Monday, July 30, 2012

Well, You Gotta Start Somewhere

Today I want to give you some recipes for making your own detergent.  I will include powdered types and liquid or gel types.  I also want to give you some laundry ideas for times when the power might be out for extended lengths of time.  I know, that doesn't happen where you live.  That's what my girlfriend though last month when the power went out in her entire city for 2 weeks... Thankfully her daughter lived in a neighboring city and she went there to stay but she worried for 2 weeks about the safety of her home. 

Ok, these detergent recipes will save you money and your clothes will be just as clean as the fancy name brand detergents and without the unpronounceable ingredients.  It will cost you pennies on the dollar !
Homemade Gel Laundry Detergent Recipe
  • 1 bar of Fels Naptha soap, shaved or grated
  • 4 cups of hot water to melt the soap
  • 3 gallons of hot water
  • 1 cup of  20 Mule Team Borax
  • 2 cups of Arm and Hammer Washing soda (this is found in the detergent isle and looks like a giant box of baking soda)
  • 1 cup of baking soda
  • 1 large Rubbermaid container about 4-5 gallons size
Here’s what you do:
Grate the soap into a saucepan. You can use either a box style cheese grater or a food processor for this. I recommend you do not use whatever tool you use for grating soap with food.
Add 4 cups of hot water to the pan. Simmer on low until the soap melts completely into the water.
Add borax, washing soda and baking soda to the hot water. Simmer on low until it desolves with the soap. If the mixture is not melting, add more water if needed.
Add 3 gallons of hot water to the large container. Add the mixture to the hot water. Mix with a large spoon until it completely dissolves.
Let cool overnight. You will notice that it turns into a thick gel. Use 1 cup of this homemade laundry detergent per load of laundry

If you want a floral smell or extra suds add a bar of regular bathing soap like Yardly Lavender or Kiss My Face.  Suds is added to soap as a sudsing agent, it does not do anything else but add bubbles. You should know that bubbles do not clean your clothes or body, soap does.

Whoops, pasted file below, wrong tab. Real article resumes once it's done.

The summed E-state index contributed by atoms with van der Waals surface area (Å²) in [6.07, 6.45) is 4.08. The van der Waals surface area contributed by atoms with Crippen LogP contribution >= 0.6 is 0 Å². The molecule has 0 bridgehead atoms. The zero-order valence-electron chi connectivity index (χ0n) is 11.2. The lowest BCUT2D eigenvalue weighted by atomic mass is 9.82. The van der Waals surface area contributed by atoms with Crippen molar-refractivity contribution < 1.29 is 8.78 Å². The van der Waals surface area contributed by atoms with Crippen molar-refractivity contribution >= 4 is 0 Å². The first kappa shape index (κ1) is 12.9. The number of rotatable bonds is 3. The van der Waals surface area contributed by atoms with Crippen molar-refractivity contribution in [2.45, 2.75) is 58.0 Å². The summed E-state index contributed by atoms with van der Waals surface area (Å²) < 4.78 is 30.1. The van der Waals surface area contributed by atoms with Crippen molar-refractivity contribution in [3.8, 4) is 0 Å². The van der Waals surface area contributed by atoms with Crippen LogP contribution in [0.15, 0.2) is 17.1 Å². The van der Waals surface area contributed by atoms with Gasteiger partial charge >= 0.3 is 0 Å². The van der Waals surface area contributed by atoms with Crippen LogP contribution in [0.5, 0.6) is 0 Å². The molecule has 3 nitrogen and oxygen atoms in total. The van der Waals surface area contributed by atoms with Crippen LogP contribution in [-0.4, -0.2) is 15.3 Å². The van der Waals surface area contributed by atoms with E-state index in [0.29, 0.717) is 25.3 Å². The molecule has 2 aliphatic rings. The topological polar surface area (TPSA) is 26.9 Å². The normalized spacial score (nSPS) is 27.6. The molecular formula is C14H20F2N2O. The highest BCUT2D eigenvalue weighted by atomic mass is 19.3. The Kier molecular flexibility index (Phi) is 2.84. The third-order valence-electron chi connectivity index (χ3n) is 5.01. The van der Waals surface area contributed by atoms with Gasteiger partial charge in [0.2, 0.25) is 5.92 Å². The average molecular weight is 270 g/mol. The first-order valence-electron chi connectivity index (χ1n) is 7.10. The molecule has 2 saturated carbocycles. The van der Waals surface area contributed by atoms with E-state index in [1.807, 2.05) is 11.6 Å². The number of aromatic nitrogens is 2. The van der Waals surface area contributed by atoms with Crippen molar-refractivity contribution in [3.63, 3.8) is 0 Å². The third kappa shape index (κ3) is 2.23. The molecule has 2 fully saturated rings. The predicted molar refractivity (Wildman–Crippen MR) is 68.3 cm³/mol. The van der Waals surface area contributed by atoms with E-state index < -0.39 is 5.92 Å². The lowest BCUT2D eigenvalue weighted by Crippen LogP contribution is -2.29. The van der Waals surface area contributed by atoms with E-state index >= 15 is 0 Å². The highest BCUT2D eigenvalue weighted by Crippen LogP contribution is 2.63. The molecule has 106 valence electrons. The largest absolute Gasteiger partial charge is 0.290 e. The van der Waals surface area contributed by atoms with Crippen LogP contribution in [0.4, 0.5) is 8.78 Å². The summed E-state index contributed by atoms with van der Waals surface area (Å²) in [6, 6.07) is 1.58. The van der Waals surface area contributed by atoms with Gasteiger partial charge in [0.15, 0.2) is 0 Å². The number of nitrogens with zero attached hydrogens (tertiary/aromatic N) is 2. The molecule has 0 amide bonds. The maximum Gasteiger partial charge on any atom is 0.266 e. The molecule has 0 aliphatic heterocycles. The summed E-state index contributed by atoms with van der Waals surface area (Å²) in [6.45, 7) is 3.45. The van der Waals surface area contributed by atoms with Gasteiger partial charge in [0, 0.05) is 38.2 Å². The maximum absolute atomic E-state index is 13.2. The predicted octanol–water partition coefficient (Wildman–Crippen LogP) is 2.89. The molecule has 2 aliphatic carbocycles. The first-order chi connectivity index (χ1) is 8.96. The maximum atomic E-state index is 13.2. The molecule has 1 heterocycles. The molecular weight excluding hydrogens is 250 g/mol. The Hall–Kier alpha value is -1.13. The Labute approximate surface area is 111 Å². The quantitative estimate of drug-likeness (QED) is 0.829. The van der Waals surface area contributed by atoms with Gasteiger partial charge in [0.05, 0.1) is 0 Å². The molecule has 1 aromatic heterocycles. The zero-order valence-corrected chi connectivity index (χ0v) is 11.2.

Powdered Laundry Detergent

1 Bar shaved or grated soap (Fels Naptha, Ivory, Zote, 123, or Kirks Castile (Ivory is much easier to find, my detergent below though is yellow because I used Fels Naptha).
1 cup of Borax
1 cup of Arm & Hammer Washing Soda
Stir the ingredients together (after shaving the soap) and use 2 TBS per load of laundry. This method should work well in HE front loader washers as well since it is a low-suds formula.
I always keep some of this on hand, I primarily use detergent that I've been able to pick up for next to nothing with coupons but when I run out, I grab my homemade detergent. It's great if you have any skin sensitivities too!
How much are you really saving? Well, I'm glad you asked! I checked out the Tide prices at Walmart and compared them to my homemade detergent recipe. Check out the breakdown:
Tide per load cost .23
Homemade Detergent cost per load .07
40 loads of Tide $9.24 at Walmart
40 loads of Homemade Detergent $2.80
We are talking MAJOR savings just by making your own detergent! It takes about 5 minutes to make and can be easily stored in a Mason jar on the shelf or put it into your old detergent box.

Ok what are you going to do when the power is out?  Haul water in from some source and wash clothes in the tub?  Sink?  Holy Cow not me...

Ok, I know...what's up with that?  Welllll, here's your new washing machine!  All you really need is a janitorial mop bucket with a squeezer or one with a wringer. Either one will do just fine.  Then you need a toilet plunger, a clean, new one.  In the plunger you will cut 4 round holes in the rubber about the size of a quarter, in fact use a permanent marker and a quarter as your template!  Fill the mop tub about half full of water and a bit of your favorite laundry detergent (it's probably) your homemade one)  add your clothes.  A couple pairs of levi's or a few shirts, don't over stuff.  Then using your plunger start plunging your clothing.  It doesn't take long to do the job.  Then either squeeze out the clothing using the mop squeeze or rollers and toss it into a bucket or tub of clean water to rinse.  Use the plunger again and squeezer to press out all the rinse water.  Hang it on your solar dryer (clothesline) and you are finished!  Of course its not as easy as using your electric or gas washer/dryer but if there are no alternatives this is a life saver. 

These mop buckets are expensive new, anywhere from 70.00 to 120.00 but sometimes you can get them free from a school or commercial janitorial service when they have in someway broken.  If you can cannibalize a couple of them you might end up with one good one!  Just clean and sanitize them prior to use.  However I would advise getting a new toilet plunger as they are only about 7.00-9.00.

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